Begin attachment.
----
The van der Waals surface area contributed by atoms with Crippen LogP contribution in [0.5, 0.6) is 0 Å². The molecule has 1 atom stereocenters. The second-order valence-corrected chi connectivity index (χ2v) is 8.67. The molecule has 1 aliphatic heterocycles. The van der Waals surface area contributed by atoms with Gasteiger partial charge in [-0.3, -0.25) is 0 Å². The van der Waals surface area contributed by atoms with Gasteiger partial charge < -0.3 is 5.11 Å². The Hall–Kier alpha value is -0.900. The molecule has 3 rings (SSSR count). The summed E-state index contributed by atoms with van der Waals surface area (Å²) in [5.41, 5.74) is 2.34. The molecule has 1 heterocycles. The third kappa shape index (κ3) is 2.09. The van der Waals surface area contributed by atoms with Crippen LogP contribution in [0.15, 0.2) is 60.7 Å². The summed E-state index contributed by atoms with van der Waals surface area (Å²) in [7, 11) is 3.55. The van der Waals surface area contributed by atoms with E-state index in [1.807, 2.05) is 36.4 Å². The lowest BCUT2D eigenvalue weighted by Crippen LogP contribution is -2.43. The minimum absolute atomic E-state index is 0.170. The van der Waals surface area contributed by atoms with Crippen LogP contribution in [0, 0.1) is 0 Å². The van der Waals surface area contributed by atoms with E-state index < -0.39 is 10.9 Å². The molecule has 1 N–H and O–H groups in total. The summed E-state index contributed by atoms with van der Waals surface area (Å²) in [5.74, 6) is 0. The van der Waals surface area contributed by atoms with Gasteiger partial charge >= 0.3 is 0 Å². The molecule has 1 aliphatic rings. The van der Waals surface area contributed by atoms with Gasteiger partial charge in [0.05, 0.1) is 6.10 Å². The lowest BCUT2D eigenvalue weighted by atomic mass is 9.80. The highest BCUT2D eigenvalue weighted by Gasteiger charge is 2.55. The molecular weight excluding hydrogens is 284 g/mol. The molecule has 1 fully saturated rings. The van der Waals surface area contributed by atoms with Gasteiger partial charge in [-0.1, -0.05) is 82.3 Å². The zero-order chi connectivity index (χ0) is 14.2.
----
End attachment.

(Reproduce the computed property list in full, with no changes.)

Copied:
The van der Waals surface area contributed by atoms with Crippen LogP contribution in [0.5, 0.6) is 0 Å². The molecule has 1 atom stereocenters. The second-order valence-corrected chi connectivity index (χ2v) is 8.67. The molecule has 1 aliphatic heterocycles. The van der Waals surface area contributed by atoms with Gasteiger partial charge in [-0.3, -0.25) is 0 Å². The van der Waals surface area contributed by atoms with Gasteiger partial charge < -0.3 is 5.11 Å². The Hall–Kier alpha value is -0.900. The molecule has 3 rings (SSSR count). The summed E-state index contributed by atoms with van der Waals surface area (Å²) in [5.41, 5.74) is 2.34. The molecule has 1 heterocycles. The third kappa shape index (κ3) is 2.09. The van der Waals surface area contributed by atoms with Crippen LogP contribution in [0.15, 0.2) is 60.7 Å². The summed E-state index contributed by atoms with van der Waals surface area (Å²) in [7, 11) is 3.55. The van der Waals surface area contributed by atoms with E-state index in [1.807, 2.05) is 36.4 Å². The lowest BCUT2D eigenvalue weighted by Crippen LogP contribution is -2.43. The minimum absolute atomic E-state index is 0.170. The van der Waals surface area contributed by atoms with Crippen LogP contribution in [0, 0.1) is 0 Å². The van der Waals surface area contributed by atoms with E-state index < -0.39 is 10.9 Å². The molecule has 1 N–H and O–H groups in total. The summed E-state index contributed by atoms with van der Waals surface area (Å²) in [5.74, 6) is 0. The van der Waals surface area contributed by atoms with Gasteiger partial charge >= 0.3 is 0 Å². The molecule has 1 aliphatic rings. The van der Waals surface area contributed by atoms with Gasteiger partial charge in [0.05, 0.1) is 6.10 Å². The lowest BCUT2D eigenvalue weighted by atomic mass is 9.80. The highest BCUT2D eigenvalue weighted by Gasteiger charge is 2.55. The molecular weight excluding hydrogens is 284 g/mol. The molecule has 1 fully saturated rings. The van der Waals surface area contributed by atoms with Gasteiger partial charge in [-0.1, -0.05) is 82.3 Å². The zero-order chi connectivity index (χ0) is 14.2.